Although the words aviation and security usually conjure images of terrorists trying to do bad things to airliners, the FAA’s proposal to stiffen the qualifications for the Block Aircraft Registration Request (Barr) program has highlighted the need for security from more than terrorists.
As AIN reported last month, the FAA has moved to limit participation in Barr by requiring applicants to certify that there is a “verifiable threat to person, property or company, including the threat of death, kidnapping or serious bodily harm against an individual, a recent history of violent terrorist activity in the geographic area in which the transportation is provided, or a threat against a company.”
Flight tracking services obtain aircraft data through a memorandum of agreement (MOA) with the FAA, while Barr is administered by NBAA on behalf of the FAA. Both NBAA and the National Air Transportation Association are opposing any change to the MOA, and they were recently joined by the U.S. Chamber of Commerce, the National Association of Manufacturers and the Business Roundtable.
In a letter to FAA Administrator Randy Babbitt, the three business groups said that the new initiative is an invasion of privacy, a threat to business competitiveness and a potential risk for people traveling by general aviation.
“With this proposal, the government is targeting for broadcast the movements of those individuals and companies who use general aviation airplanes, but the situation could just as easily involve individuals and companies who use an automobile with an E-Z Pass,” they said, suggesting the FAA plan represents a significant security risk.
“The federal government should reject proposals that would facilitate the electronic stalking of Americans and American companies,” they emphasized.
A ‘Dangerous and Anticompetitive’ Plan
Reacting to an inquiry from Bloomberg News, NBAA president and CEO Ed Bolen penned an op-ed for the online news service that appeared March 11, in which he characterized the proposal as “a ridiculously high standard, since people with ill intent rarely notify their victims before the perpetration of a crime.”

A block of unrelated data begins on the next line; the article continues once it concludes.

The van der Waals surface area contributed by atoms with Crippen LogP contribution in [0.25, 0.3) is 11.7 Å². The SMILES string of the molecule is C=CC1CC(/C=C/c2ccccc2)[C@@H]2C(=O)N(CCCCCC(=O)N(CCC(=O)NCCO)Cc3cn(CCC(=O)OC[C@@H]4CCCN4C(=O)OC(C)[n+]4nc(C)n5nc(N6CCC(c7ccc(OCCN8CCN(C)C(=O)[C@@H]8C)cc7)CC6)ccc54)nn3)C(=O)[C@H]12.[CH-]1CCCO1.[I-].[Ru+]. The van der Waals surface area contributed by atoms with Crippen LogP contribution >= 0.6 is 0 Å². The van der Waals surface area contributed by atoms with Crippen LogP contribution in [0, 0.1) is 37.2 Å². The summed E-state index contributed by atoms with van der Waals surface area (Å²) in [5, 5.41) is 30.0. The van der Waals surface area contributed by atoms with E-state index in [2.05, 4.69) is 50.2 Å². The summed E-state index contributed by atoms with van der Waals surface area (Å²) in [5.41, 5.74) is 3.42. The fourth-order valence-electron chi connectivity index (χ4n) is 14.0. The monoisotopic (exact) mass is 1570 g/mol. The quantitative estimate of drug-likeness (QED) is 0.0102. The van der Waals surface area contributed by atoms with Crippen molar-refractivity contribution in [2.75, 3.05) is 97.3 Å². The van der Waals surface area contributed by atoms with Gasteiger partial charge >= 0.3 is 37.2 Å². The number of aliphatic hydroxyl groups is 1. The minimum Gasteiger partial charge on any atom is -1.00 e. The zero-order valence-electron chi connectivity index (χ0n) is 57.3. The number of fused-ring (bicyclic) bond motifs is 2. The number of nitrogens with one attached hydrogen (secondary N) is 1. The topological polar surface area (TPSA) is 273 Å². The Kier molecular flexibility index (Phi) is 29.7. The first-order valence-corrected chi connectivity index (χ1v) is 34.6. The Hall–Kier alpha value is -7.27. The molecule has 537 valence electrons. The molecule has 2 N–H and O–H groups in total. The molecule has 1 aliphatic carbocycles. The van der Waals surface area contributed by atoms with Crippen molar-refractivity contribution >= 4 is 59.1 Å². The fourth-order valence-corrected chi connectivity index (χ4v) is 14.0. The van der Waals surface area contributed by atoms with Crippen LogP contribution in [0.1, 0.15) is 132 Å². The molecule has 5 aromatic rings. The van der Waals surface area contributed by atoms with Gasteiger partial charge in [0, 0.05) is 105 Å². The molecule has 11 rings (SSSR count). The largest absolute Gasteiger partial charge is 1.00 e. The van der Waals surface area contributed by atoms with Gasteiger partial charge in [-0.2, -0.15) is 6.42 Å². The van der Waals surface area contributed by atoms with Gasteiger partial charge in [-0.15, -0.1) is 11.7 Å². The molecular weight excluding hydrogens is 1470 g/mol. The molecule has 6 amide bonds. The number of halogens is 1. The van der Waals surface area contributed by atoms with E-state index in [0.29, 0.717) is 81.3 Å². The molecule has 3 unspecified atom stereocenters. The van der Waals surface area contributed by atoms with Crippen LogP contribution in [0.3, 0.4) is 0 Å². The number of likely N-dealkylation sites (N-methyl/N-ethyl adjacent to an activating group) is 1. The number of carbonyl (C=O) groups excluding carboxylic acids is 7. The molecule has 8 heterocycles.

“No less an authority than the nation’s Department of Homeland Security has issued an alert based on Web postings that urge followers to identify and destroy U.S.-based ‘small jet aircraft usually used by distinguished people and businessmen,’” he wrote. “How can the same government that issued the alert think it’s a good idea to broadcast the location and movements of those airplanes and the people aboard?”
Bolen’s article followed an interview on AOPA’s streaming video channel in which he agreed with the three business organizations that the Barr proposal was “dangerous, invasive and anti-competitive.”
In an update on Barr, Bloomberg writer John Hughes revealed that Martha King became the object of a stalker in 1995 when a man called 50 times that year “wanting to talk dirty,” according to King. Her husband, John, said that another man sent a list of everywhere the couple had flown their business jet for six months.
The incidents prompted the couple to block their airplane’s movements from public disclosure, John King told Bloomberg, because “people do become obsessed.”
NBAA issued a statement immediately following the introduction of the FAA’s plan, and it intends to file extensive comments on the proposal in the 30-day period provided for industry comment. That window for comment on changes to the Barr concludes April 4. o